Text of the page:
CHARLESTON, South Carolina, USA — Volvo will extend its global manufacturing footprint with the inauguration on Wednesday of its U.S. plant.
The automaker is investing about $1.1 billion in the factory near Charleston, South Carolina, where it will start production this autumn of the S60 for the U.S. and global markets.
Volvo is counting on its new U.S.-made premium midsize sedan to continue its record sales pace while also helping its bottom line.
The S60, which will offer gasoline and plug-in hybrid powertrains, will be underpinned by Volvo’s Scalable Product Architecture (SPA).
“The sedan segment and the SPA platform’s proven ability to boost profitability offer significant growth opportunities for Volvo in the U.S. and globally,” Volvo CEO Hakan Samuelsson said in a release.
Last year, Volvo’s operating earnings rose 26 percent to 14.1 billion Swedish crowns ($1.76 billion). The strong performance continued in the first quarter of this year, with operating earnings up by 3.6 percent 3.62 billion crowns ($417 million) because of growing sales in China and the brand’s U.S. recovery.
After selling a record 571,577 vehicles globally in 2017, Volvo is on pace to sell 600,000 vehicles for the first time in its 91-year history this year, helped by strong demand in the U.S., where sales are up more than 40 percent after five months to 37,754.
“The opening of our first American factory is a very big deal,” Volvo Car USA CEO Anders Gustafsson said in the release. “Our U.S. business is developing well, our cars have won prestigious awards [the XC90 was the 2016 North American Truck of the Year while the XC60 was the 2018 North American Utility of the Year], and the new South Carolina facility will be a big asset to both Volvo Cars and the community.”
Volvo said it would create about 4,000 new jobs at the Charleston site over the coming years. Approximately 1,500 people will be employed by the end of this year. The new plant includes an office building for up to 300 workers from the r&d, purchasing, quality and sales departments.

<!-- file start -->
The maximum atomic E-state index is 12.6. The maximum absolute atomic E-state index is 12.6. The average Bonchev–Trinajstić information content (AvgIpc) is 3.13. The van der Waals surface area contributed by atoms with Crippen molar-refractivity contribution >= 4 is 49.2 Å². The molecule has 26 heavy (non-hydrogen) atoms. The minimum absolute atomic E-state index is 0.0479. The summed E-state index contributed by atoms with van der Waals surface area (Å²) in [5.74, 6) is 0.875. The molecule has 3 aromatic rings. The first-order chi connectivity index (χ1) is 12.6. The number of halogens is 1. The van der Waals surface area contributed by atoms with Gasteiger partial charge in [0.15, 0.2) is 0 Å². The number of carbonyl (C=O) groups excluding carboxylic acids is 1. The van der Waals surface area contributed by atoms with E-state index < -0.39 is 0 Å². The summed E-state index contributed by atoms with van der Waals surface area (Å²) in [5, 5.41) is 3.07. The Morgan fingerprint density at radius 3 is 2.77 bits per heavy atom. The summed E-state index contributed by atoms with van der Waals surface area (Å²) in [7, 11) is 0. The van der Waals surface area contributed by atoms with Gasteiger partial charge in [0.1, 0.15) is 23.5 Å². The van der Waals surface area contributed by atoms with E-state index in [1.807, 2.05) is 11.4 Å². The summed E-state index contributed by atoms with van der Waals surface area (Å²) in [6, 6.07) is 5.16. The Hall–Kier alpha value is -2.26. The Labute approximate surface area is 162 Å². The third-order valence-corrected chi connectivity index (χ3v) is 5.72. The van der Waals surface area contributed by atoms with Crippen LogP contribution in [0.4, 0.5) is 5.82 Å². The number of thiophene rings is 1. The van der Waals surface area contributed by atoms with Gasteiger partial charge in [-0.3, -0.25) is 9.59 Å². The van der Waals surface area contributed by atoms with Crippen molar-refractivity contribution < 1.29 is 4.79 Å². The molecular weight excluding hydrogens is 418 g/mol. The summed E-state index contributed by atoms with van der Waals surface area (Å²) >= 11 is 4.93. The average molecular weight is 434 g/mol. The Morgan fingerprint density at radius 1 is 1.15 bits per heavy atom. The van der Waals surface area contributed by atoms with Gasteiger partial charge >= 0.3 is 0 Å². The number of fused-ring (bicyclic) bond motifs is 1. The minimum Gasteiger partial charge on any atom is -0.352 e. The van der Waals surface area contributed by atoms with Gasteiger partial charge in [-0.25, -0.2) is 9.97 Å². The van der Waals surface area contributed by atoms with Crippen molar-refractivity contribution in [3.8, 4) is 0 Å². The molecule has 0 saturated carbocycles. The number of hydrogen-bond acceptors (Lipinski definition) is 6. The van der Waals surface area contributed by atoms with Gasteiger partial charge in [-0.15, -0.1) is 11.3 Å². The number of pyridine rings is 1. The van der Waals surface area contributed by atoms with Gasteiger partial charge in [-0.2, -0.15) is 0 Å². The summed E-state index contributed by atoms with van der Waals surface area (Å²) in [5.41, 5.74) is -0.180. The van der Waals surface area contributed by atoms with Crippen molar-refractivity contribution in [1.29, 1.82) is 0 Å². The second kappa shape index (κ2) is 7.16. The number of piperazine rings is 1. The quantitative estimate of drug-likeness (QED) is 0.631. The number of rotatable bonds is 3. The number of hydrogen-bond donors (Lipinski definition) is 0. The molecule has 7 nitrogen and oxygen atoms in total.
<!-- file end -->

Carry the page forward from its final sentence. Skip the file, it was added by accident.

The new plant can produce 150,000 cars a year at full capacity. Volvo will add output of the next-generation XC90 premium large SUV at the factory in 2021.
Starting the new factory with a sedan instead of an SUV was a surprise to IHS Markit Principal Analyst Tim Urquhart, especially since premium rivals Audi, BMW and Mercedes-Benz all produce crossovers in North America.
“Premium sedans are still ‘a thing’ in the U.S. market so there is a rationale in terms ‘build where you sell’,” Urquhart said in an email. “But we expected the XC90 to surpass the S60 in terms of volumes soon after production of the SUV starts in 2021.”
Urquhart said Volvo needs additional capacity for SPA-based cars, which include the 90-series and 60-series family, because its main plant for the models in Torslanda, Sweden, is being “squeezed” by high global demand.
‘Third home market’
Samuelsson said that Volvo’s newest production site extends the brand’s reach. “The Charleston plant establishes the U.S. as our third home market,” he said.
The other home markets are Europe, where Volvo has vehicle plants in Sweden and Belgium, and China, where it has three car production sites and where owner Zhejiang Geely Holding Group is based.
For now, the U.S. will be the exclusive production site for the new S60, however, without being specific, Volvo said output of the SPA-based car will be added later at one of its China plants.
The current S60 is produced in Ghent, Belgium, but it is being phased out there to make room for Volvo’s new family of compact models such as the XC40.
Volvo said output of the S60L long-wheelbase version of the previous-generation sedan will continue in Chengdu, China, because demand remains high for the model. Through five months 11,592 units of the car were sold globally, according to company data. However, the old S60L, which still uses a platform from Volvo’s days under Ford ownership, will eventually be phased out in Chengdu to make room for SPA-based models.